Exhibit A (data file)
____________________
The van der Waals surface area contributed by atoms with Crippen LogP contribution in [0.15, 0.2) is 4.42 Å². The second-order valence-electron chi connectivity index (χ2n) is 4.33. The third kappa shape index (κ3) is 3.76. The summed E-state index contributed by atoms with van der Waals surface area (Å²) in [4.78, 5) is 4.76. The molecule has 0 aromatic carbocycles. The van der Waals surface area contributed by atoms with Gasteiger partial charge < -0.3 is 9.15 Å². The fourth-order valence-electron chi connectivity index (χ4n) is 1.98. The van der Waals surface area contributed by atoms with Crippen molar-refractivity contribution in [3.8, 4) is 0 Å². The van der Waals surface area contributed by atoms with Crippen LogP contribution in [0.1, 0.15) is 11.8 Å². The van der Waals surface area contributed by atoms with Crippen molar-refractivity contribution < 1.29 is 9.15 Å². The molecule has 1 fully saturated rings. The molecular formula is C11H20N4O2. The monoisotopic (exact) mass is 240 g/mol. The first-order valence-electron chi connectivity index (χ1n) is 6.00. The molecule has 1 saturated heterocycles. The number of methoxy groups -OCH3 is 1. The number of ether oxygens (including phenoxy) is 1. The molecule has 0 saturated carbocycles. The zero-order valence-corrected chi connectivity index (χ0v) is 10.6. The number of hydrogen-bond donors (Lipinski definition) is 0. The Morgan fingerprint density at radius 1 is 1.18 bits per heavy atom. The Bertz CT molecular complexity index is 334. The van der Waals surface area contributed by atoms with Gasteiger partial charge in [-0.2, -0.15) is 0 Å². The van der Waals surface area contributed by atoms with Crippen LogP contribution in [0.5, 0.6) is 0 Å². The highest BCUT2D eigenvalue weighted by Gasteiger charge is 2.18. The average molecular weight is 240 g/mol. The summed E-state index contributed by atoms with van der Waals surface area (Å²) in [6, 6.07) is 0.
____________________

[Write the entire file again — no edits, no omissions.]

The van der Waals surface area contributed by atoms with Crippen LogP contribution in [0.15, 0.2) is 4.42 Å². The second-order valence-electron chi connectivity index (χ2n) is 4.33. The third kappa shape index (κ3) is 3.76. The summed E-state index contributed by atoms with van der Waals surface area (Å²) in [4.78, 5) is 4.76. The molecule has 0 aromatic carbocycles. The van der Waals surface area contributed by atoms with Gasteiger partial charge < -0.3 is 9.15 Å². The fourth-order valence-electron chi connectivity index (χ4n) is 1.98. The van der Waals surface area contributed by atoms with Crippen molar-refractivity contribution in [3.8, 4) is 0 Å². The van der Waals surface area contributed by atoms with Crippen LogP contribution in [0.1, 0.15) is 11.8 Å². The van der Waals surface area contributed by atoms with Crippen molar-refractivity contribution < 1.29 is 9.15 Å². The molecule has 1 fully saturated rings. The molecular formula is C11H20N4O2. The monoisotopic (exact) mass is 240 g/mol. The first-order valence-electron chi connectivity index (χ1n) is 6.00. The molecule has 1 saturated heterocycles. The number of methoxy groups -OCH3 is 1. The number of ether oxygens (including phenoxy) is 1. The molecule has 0 saturated carbocycles. The zero-order valence-corrected chi connectivity index (χ0v) is 10.6. The number of hydrogen-bond donors (Lipinski definition) is 0. The Morgan fingerprint density at radius 1 is 1.18 bits per heavy atom. The Bertz CT molecular complexity index is 334. The van der Waals surface area contributed by atoms with Gasteiger partial charge in [-0.2, -0.15) is 0 Å². The van der Waals surface area contributed by atoms with Crippen LogP contribution in [0.5, 0.6) is 0 Å². The highest BCUT2D eigenvalue weighted by Gasteiger charge is 2.18. The average molecular weight is 240 g/mol. The summed E-state index contributed by atoms with van der Waals surface area (Å²) in [6, 6.07) is 0.